00:49 GMT +322 July 2019
Listen Live
    The US Freedom Act has now passed the Senate and is on its way to the White House. It rewrites some of the most controversial acts in the US Patriotic Act which was passed after 9/11.

    For Better or Worse: US Freedom Act Passed as Replacement to Patriot Act

    © Photo: Kmccoy / wikipedia.org
    US
    Get short URL
    0 68

    The US Freedom Act has now passed the Senate and is on its way to the White House. It rewrites some of the most controversial acts in the US Patriotic Act which was passed after 9/11.

    Sputnik radio's host of the show BradCast, Brad Freidman, pointed out that the political side of this new Act saw an interesting battle. Senate majority leader Mitch McConnell started the debate over surveillance reforms with a clear plan in mind; defeat the House backed USA Freedom Act, extend the status quo and keep the Patriot Act going.

    As told by Friedman, "When that plan failed spectacularly, McConnell moved to his hastily thrown back up plan to amend the USA Freedom Act to make it more conservative. But that strategy flopped too."

    Rand Paul, on the other hand, who is an ally of McConnell as both are Kentucky Republicans, argued that the bill went far enough. McConnell thought that the bill means ‘let the terrorists win', whereas, Rand Paul thought the bill was still too intrusive.

    As the new bill soon to be logged gets the government out of the business of housing and storing the metadata that is collected by the NSA, it now looks like it will be kept with the private phone companies.

    Under the new law, the US National Security Agency (NSA) must transfer its telephone metadata collection program into the hands of private telecommunications companies over the next six months.

    As for Marcy Wheeler, an American independent journalist specializing in national security and civil liberties, she supports Rand Paul on this one. She said that the major difference now will be that instead of the government being able to search for anything they want; now they will have to put more than one search term. For example, instead of writing California and having all the people's information, now they will have to add the name of the person they are actually looking for.

    However, at the NYU Brennan Center for Justice, the academic community applauded the passage of the US Freedom Act.

    They said for the first time since 9/11 Congress has placed significant limits on governments' ability to spy on Americans.

    As mentioned by Friedman in BradCast, once it is signed into law it will end the NSA surveillance of phone records, emails, and various types of business records. It will introduce a measure of transparency. It will give the courts the option of conducting more ‘balanced' proceedings.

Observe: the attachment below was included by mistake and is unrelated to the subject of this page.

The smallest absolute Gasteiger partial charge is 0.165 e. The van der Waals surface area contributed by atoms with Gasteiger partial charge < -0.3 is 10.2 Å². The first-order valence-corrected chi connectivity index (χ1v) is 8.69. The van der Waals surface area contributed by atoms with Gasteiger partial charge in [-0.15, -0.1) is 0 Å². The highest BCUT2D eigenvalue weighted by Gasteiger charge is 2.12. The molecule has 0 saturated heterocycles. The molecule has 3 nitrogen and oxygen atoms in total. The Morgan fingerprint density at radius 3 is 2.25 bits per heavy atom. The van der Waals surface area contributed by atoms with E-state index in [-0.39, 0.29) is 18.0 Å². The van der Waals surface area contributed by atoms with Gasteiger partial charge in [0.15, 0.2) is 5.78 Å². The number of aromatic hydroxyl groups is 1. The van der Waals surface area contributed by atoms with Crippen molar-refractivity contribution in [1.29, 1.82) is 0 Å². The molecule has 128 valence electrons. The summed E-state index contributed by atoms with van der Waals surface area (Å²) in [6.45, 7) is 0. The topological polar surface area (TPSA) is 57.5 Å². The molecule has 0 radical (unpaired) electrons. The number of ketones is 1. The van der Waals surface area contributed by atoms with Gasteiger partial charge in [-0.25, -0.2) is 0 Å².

Regarding the court choosing to conduct ‘balanced' proceedings, Friedman concludes that the government will do what it wants to do anyway.

    Even the civil liberties experts at the Brennan center who supported these amendments, say that the government will pretty much do what they want to do.

    Before 9/11 the government had not pass such a bill, and although Bill Clinton suggested it, the government said it was too intrusive. But after 9/11 they decided to pass it. Despite everything, this law will still be real change after 9/11. "It is something that is better than nothing."

    Brad further mentions Edward Snowden and Chelsea Manning who are the ones who made it all transparent but are still paying the price for what they did. He mentions how Joe Biden called Snowden a terrorist.

    Ironically it is the government who knows everything that people are doing and then they lie about it to Congress, which is illegal, but there are still no consequences for that.

    Last year it was the most scandalous thing to talk about what the NSA was doing, but now all of a sudden it is being treated like it's no big deal.

    Related:

    Ron Wyden: Freedom Act Marks Beginning of Future Intelligence Reforms
    Former NSA Director: Freedom Act Vote is Approval for Bulk Data Collection
    Patriot, Freedom Acts Unlikely to Protect US From Terrorism – Think Tank
    Tags:
    radio, Patriot Act, USA Freedom Act, NSA, United States
    Community standardsDiscussion
    Comment via FacebookComment via Sputnik